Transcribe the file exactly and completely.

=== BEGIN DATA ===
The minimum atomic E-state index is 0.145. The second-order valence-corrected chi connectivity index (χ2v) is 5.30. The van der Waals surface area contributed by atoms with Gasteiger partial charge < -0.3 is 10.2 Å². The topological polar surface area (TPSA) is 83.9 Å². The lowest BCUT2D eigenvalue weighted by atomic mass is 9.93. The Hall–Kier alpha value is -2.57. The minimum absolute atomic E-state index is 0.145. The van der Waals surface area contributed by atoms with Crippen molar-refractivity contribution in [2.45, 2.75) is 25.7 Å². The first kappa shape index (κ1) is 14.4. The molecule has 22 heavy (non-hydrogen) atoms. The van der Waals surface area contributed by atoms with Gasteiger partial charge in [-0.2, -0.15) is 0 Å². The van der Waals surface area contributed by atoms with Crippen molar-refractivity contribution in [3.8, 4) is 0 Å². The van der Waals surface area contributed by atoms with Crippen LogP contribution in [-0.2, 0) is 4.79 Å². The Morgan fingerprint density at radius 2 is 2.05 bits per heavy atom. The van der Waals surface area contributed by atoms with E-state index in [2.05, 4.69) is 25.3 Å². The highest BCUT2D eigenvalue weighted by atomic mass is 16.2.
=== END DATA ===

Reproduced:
The minimum atomic E-state index is 0.145. The second-order valence-corrected chi connectivity index (χ2v) is 5.30. The van der Waals surface area contributed by atoms with Gasteiger partial charge < -0.3 is 10.2 Å². The topological polar surface area (TPSA) is 83.9 Å². The lowest BCUT2D eigenvalue weighted by atomic mass is 9.93. The Hall–Kier alpha value is -2.57. The minimum absolute atomic E-state index is 0.145. The van der Waals surface area contributed by atoms with Crippen molar-refractivity contribution in [2.45, 2.75) is 25.7 Å². The first kappa shape index (κ1) is 14.4. The molecule has 22 heavy (non-hydrogen) atoms. The van der Waals surface area contributed by atoms with Gasteiger partial charge in [-0.2, -0.15) is 0 Å². The van der Waals surface area contributed by atoms with Crippen molar-refractivity contribution in [3.8, 4) is 0 Å². The van der Waals surface area contributed by atoms with Crippen LogP contribution in [-0.2, 0) is 4.79 Å². The Morgan fingerprint density at radius 2 is 2.05 bits per heavy atom. The van der Waals surface area contributed by atoms with E-state index in [2.05, 4.69) is 25.3 Å². The highest BCUT2D eigenvalue weighted by atomic mass is 16.2.